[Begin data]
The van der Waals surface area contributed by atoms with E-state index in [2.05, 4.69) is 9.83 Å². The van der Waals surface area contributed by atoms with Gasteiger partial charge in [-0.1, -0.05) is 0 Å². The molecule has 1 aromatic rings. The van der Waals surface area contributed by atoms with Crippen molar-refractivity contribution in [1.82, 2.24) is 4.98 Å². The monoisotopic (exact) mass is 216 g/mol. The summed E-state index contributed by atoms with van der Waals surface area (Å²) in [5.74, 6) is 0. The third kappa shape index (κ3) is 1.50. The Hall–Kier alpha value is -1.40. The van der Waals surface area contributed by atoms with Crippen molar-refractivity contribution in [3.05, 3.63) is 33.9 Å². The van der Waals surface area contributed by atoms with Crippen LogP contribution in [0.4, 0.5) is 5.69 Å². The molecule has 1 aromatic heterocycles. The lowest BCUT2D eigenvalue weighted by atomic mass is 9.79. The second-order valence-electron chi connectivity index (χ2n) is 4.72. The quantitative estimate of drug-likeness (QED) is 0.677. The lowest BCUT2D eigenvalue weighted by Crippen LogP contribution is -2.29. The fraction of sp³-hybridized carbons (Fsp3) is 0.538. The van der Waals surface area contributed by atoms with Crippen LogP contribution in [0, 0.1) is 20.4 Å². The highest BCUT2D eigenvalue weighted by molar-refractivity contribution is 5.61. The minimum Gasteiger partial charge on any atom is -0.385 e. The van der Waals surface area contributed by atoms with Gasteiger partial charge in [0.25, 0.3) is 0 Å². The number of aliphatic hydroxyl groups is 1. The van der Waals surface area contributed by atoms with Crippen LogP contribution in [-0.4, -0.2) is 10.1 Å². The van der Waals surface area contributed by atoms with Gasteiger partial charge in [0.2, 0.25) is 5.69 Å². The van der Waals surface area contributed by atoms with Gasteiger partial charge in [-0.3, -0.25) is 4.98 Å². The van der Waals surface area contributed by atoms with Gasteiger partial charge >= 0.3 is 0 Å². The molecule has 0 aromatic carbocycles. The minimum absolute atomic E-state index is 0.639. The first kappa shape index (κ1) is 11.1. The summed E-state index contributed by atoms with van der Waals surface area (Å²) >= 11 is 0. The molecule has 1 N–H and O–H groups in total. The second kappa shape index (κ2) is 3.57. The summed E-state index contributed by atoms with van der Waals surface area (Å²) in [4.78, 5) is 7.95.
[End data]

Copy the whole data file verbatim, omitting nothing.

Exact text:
The van der Waals surface area contributed by atoms with E-state index in [2.05, 4.69) is 9.83 Å². The van der Waals surface area contributed by atoms with Gasteiger partial charge in [-0.1, -0.05) is 0 Å². The molecule has 1 aromatic rings. The van der Waals surface area contributed by atoms with Crippen molar-refractivity contribution in [1.82, 2.24) is 4.98 Å². The monoisotopic (exact) mass is 216 g/mol. The summed E-state index contributed by atoms with van der Waals surface area (Å²) in [5.74, 6) is 0. The third kappa shape index (κ3) is 1.50. The Hall–Kier alpha value is -1.40. The van der Waals surface area contributed by atoms with Crippen molar-refractivity contribution in [3.05, 3.63) is 33.9 Å². The van der Waals surface area contributed by atoms with Crippen LogP contribution in [0.4, 0.5) is 5.69 Å². The molecule has 1 aromatic heterocycles. The lowest BCUT2D eigenvalue weighted by atomic mass is 9.79. The second-order valence-electron chi connectivity index (χ2n) is 4.72. The quantitative estimate of drug-likeness (QED) is 0.677. The lowest BCUT2D eigenvalue weighted by Crippen LogP contribution is -2.29. The fraction of sp³-hybridized carbons (Fsp3) is 0.538. The van der Waals surface area contributed by atoms with Crippen LogP contribution in [0, 0.1) is 20.4 Å². The highest BCUT2D eigenvalue weighted by molar-refractivity contribution is 5.61. The minimum Gasteiger partial charge on any atom is -0.385 e. The van der Waals surface area contributed by atoms with Gasteiger partial charge in [0.25, 0.3) is 0 Å². The number of aliphatic hydroxyl groups is 1. The van der Waals surface area contributed by atoms with Crippen LogP contribution in [-0.4, -0.2) is 10.1 Å². The van der Waals surface area contributed by atoms with Gasteiger partial charge in [0.2, 0.25) is 5.69 Å². The van der Waals surface area contributed by atoms with Gasteiger partial charge in [-0.3, -0.25) is 4.98 Å². The van der Waals surface area contributed by atoms with Gasteiger partial charge >= 0.3 is 0 Å². The molecule has 0 aromatic carbocycles. The minimum absolute atomic E-state index is 0.639. The first kappa shape index (κ1) is 11.1. The summed E-state index contributed by atoms with van der Waals surface area (Å²) >= 11 is 0. The molecule has 1 N–H and O–H groups in total. The second kappa shape index (κ2) is 3.57. The summed E-state index contributed by atoms with van der Waals surface area (Å²) in [4.78, 5) is 7.95.